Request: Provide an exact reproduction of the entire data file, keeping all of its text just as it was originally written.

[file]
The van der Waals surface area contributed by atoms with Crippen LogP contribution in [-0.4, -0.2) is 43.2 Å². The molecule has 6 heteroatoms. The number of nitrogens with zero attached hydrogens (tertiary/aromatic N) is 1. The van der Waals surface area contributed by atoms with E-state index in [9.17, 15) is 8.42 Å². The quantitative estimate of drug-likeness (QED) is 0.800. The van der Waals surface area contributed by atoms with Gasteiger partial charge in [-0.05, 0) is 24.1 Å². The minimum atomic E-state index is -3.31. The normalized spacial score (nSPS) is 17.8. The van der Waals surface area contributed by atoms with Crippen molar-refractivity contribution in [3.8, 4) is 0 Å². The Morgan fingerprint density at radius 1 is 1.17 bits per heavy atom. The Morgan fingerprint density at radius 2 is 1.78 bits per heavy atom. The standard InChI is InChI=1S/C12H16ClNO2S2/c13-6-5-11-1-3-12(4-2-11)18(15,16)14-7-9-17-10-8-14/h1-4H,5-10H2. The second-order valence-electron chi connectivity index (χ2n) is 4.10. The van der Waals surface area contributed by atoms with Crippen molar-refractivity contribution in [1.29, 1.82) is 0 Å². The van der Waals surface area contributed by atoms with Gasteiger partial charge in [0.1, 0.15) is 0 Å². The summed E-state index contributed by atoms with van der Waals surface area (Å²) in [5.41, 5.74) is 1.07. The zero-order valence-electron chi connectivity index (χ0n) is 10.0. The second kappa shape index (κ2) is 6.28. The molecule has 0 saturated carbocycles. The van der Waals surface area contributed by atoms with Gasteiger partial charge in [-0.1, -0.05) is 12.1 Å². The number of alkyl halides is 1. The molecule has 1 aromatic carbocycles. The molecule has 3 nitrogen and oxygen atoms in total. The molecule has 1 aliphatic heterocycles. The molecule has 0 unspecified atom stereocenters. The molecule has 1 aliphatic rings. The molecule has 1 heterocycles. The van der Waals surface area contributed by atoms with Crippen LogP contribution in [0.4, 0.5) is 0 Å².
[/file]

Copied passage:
The van der Waals surface area contributed by atoms with Crippen LogP contribution in [-0.4, -0.2) is 43.2 Å². The molecule has 6 heteroatoms. The number of nitrogens with zero attached hydrogens (tertiary/aromatic N) is 1. The van der Waals surface area contributed by atoms with E-state index in [9.17, 15) is 8.42 Å². The quantitative estimate of drug-likeness (QED) is 0.800. The van der Waals surface area contributed by atoms with Gasteiger partial charge in [-0.05, 0) is 24.1 Å². The minimum atomic E-state index is -3.31. The normalized spacial score (nSPS) is 17.8. The van der Waals surface area contributed by atoms with Crippen molar-refractivity contribution in [3.8, 4) is 0 Å². The Morgan fingerprint density at radius 1 is 1.17 bits per heavy atom. The Morgan fingerprint density at radius 2 is 1.78 bits per heavy atom. The standard InChI is InChI=1S/C12H16ClNO2S2/c13-6-5-11-1-3-12(4-2-11)18(15,16)14-7-9-17-10-8-14/h1-4H,5-10H2. The second-order valence-electron chi connectivity index (χ2n) is 4.10. The van der Waals surface area contributed by atoms with Crippen molar-refractivity contribution in [1.29, 1.82) is 0 Å². The van der Waals surface area contributed by atoms with Gasteiger partial charge in [0.1, 0.15) is 0 Å². The summed E-state index contributed by atoms with van der Waals surface area (Å²) in [5.41, 5.74) is 1.07. The zero-order valence-electron chi connectivity index (χ0n) is 10.0. The second kappa shape index (κ2) is 6.28. The molecule has 0 saturated carbocycles. The van der Waals surface area contributed by atoms with Gasteiger partial charge in [-0.1, -0.05) is 12.1 Å². The number of alkyl halides is 1. The molecule has 1 aromatic carbocycles. The molecule has 3 nitrogen and oxygen atoms in total. The molecule has 1 aliphatic heterocycles. The molecule has 0 unspecified atom stereocenters. The molecule has 1 aliphatic rings. The molecule has 1 heterocycles. The van der Waals surface area contributed by atoms with Crippen LogP contribution in [0.4, 0.5) is 0 Å².